1887

Using Soxhlet Ethanol Extraction to Produce and Test Plant Material (Essential Oils) for Their Antimicrobial Properties

    Authors: James Redfern1, Malcolm Kinninmonth1, Dariel Burdass2, Joanna Verran1,*
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    Affiliations: 1: School of Health Care Science, Manchester Metropolitan University, Manchester, UK; 2: Society for General Microbiology, Reading, UK
    AUTHOR AND ARTICLE INFORMATION AUTHOR AND ARTICLE INFORMATION
    • Published 01 May 2014
    • Supplemental materials available at http://jmbe.asm.org
    • *Corresponding author. Mailing address: School of Healthcare Science, Manchester Metropolitan University, Chester St., Manchester M1 5GD, UK. Phone: 44-161-247-1206. Fax: 44-161-247-6840. E-mail: j.verran@mmu.ac.uk.
    • ©2014 Author(s). Published by the American Society for Microbiology.
    Source: J. Microbiol. Biol. Educ. May 2014 vol. 15 no. 1 45-46. doi:10.1128/jmbe.v15i1.656
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    Abstract:

    As the issue of antimicrobial resistance continues to grow, there is a renewed interest in deriving antimicrobial products from natural compounds, particularly extracts from plant materials. This paper describes how essential oil can be extracted from the common herb, thyme () in the classroom. Subsequently, the extract can be tested for its antimicrobial activity. A number of variables are suggested.

Key Concept Ranking

Escherichia coli
0.55
Staphylococcus aureus
0.55
Escherichia coli
0.55
Staphylococcus aureus
0.55
Escherichia coli
0.55
Staphylococcus aureus
0.55
Antimicrobial Resistance
0.5362903
0.55

References & Citations

1. Burdass D, Grainger J, Hurst J 2006 Basic practical microbiology Society for General Microbiology, Reading United Kingdom
2. Cavanagh HMA, Wilkinson JM 2002 Biological activities of lavender essential oil Phytotherapy Res 16 4 301 308 10.1002/ptr.1103 http://dx.doi.org/10.1002/ptr.1103
3. Haitham Q 2009 Antibacterial activity in vitro of Thymus capitatus from Jordan Pak. J. Pharm. Sci 22 3 247 251
4. Hammer KA, Carson CF, Riley TV 1999 Antimicrobial activity of essential oils and other plant extracts J. Appl. Microbiol 86 6 985 990 10.1046/j.1365-2672.1999.00780.x 10438227 http://dx.doi.org/10.1046/j.1365-2672.1999.00780.x
5. Hawthorne SB, Krieger MS, Miller DJ 1988 Analysis of flavor and fragrance compounds using supercritical fluid extraction coupled with gas chromatography Analytical Chem 60 5 472 477 10.1021/ac00156a020 http://dx.doi.org/10.1021/ac00156a020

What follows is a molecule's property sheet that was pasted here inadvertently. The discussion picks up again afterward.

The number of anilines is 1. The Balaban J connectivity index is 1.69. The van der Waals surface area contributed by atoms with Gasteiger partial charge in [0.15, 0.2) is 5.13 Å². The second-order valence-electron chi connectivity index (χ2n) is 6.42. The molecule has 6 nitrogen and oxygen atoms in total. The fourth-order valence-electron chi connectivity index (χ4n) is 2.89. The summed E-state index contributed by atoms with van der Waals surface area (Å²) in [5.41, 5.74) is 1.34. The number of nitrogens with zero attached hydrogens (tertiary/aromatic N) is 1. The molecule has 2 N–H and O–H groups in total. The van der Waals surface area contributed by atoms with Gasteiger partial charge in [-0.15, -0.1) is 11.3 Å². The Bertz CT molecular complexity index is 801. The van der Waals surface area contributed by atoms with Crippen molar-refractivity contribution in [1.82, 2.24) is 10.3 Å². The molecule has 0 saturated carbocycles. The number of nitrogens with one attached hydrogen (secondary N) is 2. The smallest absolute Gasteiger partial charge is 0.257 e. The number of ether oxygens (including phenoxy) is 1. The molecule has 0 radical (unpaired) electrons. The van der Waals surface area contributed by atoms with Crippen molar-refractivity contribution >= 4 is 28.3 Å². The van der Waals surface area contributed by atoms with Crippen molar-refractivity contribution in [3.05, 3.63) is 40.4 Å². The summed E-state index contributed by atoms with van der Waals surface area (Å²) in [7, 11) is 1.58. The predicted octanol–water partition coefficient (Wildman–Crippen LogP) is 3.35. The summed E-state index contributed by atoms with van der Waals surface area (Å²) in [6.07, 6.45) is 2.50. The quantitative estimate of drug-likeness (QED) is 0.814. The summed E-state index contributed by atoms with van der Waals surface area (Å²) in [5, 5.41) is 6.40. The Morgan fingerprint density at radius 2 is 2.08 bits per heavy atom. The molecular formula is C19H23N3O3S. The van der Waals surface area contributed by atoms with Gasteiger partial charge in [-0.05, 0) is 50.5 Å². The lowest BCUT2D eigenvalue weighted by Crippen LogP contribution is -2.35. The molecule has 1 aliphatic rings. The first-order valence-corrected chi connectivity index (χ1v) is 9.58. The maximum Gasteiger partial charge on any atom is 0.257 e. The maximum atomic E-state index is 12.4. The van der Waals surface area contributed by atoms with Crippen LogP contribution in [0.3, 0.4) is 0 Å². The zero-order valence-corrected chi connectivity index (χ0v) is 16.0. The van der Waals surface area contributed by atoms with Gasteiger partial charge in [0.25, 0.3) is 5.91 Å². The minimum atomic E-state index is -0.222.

6. Luque de Castro MD, García-Ayuso LE 1998 Soxhlet extraction of solid materials: an outdated technique with a promising innovative future Analytica Chimica Acta 369 1–2 1 10 10.1016/S0003-2670(98)00233-5 http://dx.doi.org/10.1016/S0003-2670(98)00233-5
7. Metcalfe J 1993 Culpper guides: herbs and aromatherapy Bloomsbury Books London, United Kingdom
8. Thormar H 2011 Front matter Thormar H Lipids and essential oils as antimicrobial agents i xvii John Wiley & Sons, Ltd Chichester, United Kingdom
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/content/journal/jmbe/10.1128/jmbe.v15i1.656
2014-05-01
2017-11-18

Abstract:

As the issue of antimicrobial resistance continues to grow, there is a renewed interest in deriving antimicrobial products from natural compounds, particularly extracts from plant materials. This paper describes how essential oil can be extracted from the common herb, thyme () in the classroom. Subsequently, the extract can be tested for its antimicrobial activity. A number of variables are suggested.

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Figures

Image of FIGURE 1.

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FIGURE 1.

Diagram of Soxhlet extraction equipment.

Source: J. Microbiol. Biol. Educ. May 2014 vol. 15 no. 1 45-46. doi:10.1128/jmbe.v15i1.656
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Image of FIGURE 2.

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FIGURE 2.

An example of zones of inhibition produced from extracted thyme plant material after 16 hours ethanol Soxhlet extraction on test organisms (left) and (right).

Source: J. Microbiol. Biol. Educ. May 2014 vol. 15 no. 1 45-46. doi:10.1128/jmbe.v15i1.656
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